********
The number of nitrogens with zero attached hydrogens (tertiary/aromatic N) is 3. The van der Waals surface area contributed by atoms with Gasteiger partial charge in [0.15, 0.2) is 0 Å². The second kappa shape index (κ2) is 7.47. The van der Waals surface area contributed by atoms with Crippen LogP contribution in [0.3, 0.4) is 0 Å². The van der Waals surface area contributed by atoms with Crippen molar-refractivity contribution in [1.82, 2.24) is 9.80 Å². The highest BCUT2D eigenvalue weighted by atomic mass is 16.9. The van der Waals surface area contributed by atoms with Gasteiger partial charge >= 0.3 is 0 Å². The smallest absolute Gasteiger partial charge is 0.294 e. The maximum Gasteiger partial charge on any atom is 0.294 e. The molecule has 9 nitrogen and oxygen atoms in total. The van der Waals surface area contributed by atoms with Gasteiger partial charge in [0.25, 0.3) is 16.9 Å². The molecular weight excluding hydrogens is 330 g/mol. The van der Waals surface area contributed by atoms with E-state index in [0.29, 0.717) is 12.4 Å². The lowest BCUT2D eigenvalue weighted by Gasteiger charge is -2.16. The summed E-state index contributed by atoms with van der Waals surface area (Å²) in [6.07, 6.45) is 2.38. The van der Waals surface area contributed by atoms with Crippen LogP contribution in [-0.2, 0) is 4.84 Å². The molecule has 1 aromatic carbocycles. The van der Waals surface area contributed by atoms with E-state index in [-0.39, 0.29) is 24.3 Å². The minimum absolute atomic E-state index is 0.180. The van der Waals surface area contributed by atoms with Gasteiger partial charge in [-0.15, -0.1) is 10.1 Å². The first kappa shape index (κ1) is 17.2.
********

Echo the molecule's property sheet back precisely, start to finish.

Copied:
The number of nitrogens with zero attached hydrogens (tertiary/aromatic N) is 3. The van der Waals surface area contributed by atoms with Gasteiger partial charge in [0.15, 0.2) is 0 Å². The second kappa shape index (κ2) is 7.47. The van der Waals surface area contributed by atoms with Crippen LogP contribution in [0.3, 0.4) is 0 Å². The van der Waals surface area contributed by atoms with Crippen molar-refractivity contribution in [1.82, 2.24) is 9.80 Å². The highest BCUT2D eigenvalue weighted by atomic mass is 16.9. The van der Waals surface area contributed by atoms with Gasteiger partial charge >= 0.3 is 0 Å². The smallest absolute Gasteiger partial charge is 0.294 e. The maximum Gasteiger partial charge on any atom is 0.294 e. The molecule has 9 nitrogen and oxygen atoms in total. The van der Waals surface area contributed by atoms with Gasteiger partial charge in [0.25, 0.3) is 16.9 Å². The molecular weight excluding hydrogens is 330 g/mol. The van der Waals surface area contributed by atoms with E-state index in [0.29, 0.717) is 12.4 Å². The lowest BCUT2D eigenvalue weighted by Gasteiger charge is -2.16. The summed E-state index contributed by atoms with van der Waals surface area (Å²) in [6.07, 6.45) is 2.38. The van der Waals surface area contributed by atoms with Crippen LogP contribution in [-0.2, 0) is 4.84 Å². The molecule has 1 aromatic carbocycles. The van der Waals surface area contributed by atoms with E-state index in [-0.39, 0.29) is 24.3 Å². The minimum absolute atomic E-state index is 0.180. The van der Waals surface area contributed by atoms with Gasteiger partial charge in [-0.15, -0.1) is 10.1 Å². The first kappa shape index (κ1) is 17.2.